Police clear protesters from Parliament Square
Rob Hastings is Deputy News Editor at The Independent. He has served on the news desk since 2010, and also writes travel articles, music reviews and features. In 2015 he shortlisted for the Washington Post’s Laurence Stern Fellowship for a series on reportage features from Iran.
Tuesday 17 January 2012
Police moved in on the protest camp of anti-war campaigners and their tents in Parliament Square to clear the pavement last night.
Despite unhappiness among the group at being removed from an area colonised by the late Brian Haw and his Peace Camp in 2001, a spokesman for the Metropolitan Police said there had not been any disruption and or arrests.
It was reported at first that the clearance would only be partial, but a police spokesperson confirmed that it would remove “all tents and sleeping equipment from Parliament Square”.
Officers arrived on the scene at 7.30pm, assisted by City of Westminster Council Clean Streets teams, and began loading equipment into marked lorries.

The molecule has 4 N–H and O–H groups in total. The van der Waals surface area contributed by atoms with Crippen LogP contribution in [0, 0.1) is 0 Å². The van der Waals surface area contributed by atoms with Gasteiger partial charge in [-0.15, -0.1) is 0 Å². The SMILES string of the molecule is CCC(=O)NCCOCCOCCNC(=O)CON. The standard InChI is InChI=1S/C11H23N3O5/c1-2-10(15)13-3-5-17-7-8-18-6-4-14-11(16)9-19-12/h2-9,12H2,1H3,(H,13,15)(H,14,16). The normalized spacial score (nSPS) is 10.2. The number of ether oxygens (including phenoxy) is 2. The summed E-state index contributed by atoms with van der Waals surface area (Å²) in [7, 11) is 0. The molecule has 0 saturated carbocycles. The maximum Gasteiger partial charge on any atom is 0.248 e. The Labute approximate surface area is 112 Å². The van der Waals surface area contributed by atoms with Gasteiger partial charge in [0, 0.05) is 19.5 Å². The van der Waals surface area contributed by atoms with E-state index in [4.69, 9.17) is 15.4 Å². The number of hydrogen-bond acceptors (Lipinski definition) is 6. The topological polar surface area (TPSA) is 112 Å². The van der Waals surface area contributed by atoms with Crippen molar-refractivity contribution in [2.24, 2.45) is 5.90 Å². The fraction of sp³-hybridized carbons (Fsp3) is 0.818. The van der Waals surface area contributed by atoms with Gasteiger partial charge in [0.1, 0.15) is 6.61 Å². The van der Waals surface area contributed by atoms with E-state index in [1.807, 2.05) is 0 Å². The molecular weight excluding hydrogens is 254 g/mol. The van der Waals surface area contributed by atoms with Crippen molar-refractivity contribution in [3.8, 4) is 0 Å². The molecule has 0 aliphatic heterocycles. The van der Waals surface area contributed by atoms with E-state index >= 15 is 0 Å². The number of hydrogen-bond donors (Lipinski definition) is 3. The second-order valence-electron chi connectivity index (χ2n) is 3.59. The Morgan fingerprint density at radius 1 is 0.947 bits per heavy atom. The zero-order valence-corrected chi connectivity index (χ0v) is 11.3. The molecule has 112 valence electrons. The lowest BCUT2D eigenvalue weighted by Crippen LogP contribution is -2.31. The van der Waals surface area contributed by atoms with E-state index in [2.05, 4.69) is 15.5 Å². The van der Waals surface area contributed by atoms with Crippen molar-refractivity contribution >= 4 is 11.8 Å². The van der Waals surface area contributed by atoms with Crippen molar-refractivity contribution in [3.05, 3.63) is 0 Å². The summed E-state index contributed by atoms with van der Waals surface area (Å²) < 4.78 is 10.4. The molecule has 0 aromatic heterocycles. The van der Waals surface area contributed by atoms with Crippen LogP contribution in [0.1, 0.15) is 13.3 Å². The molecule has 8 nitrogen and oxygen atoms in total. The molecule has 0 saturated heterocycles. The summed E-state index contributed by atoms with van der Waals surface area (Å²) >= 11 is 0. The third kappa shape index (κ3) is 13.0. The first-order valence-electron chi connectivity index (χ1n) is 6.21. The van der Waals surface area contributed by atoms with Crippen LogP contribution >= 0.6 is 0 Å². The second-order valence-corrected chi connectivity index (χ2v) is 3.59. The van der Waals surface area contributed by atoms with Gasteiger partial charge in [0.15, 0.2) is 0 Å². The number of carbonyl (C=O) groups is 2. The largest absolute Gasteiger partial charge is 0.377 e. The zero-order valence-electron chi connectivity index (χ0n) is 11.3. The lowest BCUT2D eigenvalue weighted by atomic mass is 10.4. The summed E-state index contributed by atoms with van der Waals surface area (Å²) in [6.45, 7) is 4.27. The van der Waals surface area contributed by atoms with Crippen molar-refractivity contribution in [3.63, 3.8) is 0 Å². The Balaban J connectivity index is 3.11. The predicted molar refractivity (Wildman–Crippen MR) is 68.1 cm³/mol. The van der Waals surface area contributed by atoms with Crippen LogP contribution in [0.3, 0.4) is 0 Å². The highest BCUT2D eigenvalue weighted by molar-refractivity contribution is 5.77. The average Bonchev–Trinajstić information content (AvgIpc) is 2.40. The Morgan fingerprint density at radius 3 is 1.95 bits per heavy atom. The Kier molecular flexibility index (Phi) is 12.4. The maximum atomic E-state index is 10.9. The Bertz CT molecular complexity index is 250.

Campaigners set up “Democracy Village” on the green opposite the Houses of Parliament in May 2010, enlarging Mr Haw's original camp. The remaining protesters were evicted in July 2011 by the Greater London Authority following a High Court order.
Some protesters then pitched tents on the pavement next to the lawn. But the council proposed a new by-law in December that would impose £500 fines for failure to remove the tents.
“Westminster Council welcomes and supports the Metropolitan Police action to return Parliament Square to open public use,” the local authority's leader, Councillor Colin Barrow, said. “For too long local people and tourists have been unable to fully enjoy the square. This is a tragedy and the sooner this historic site can be enjoyed by the public the better. Westminster Council is currently pursuing a by-law to ensure we can manage the area for everyone.”
The camp, begun by Mr Haw, became a rallying point for protests against the conflicts in Afghanistan and Iraq, leading to artist Mark Wallinger winning the Turner Prize for his recreation of its placards.
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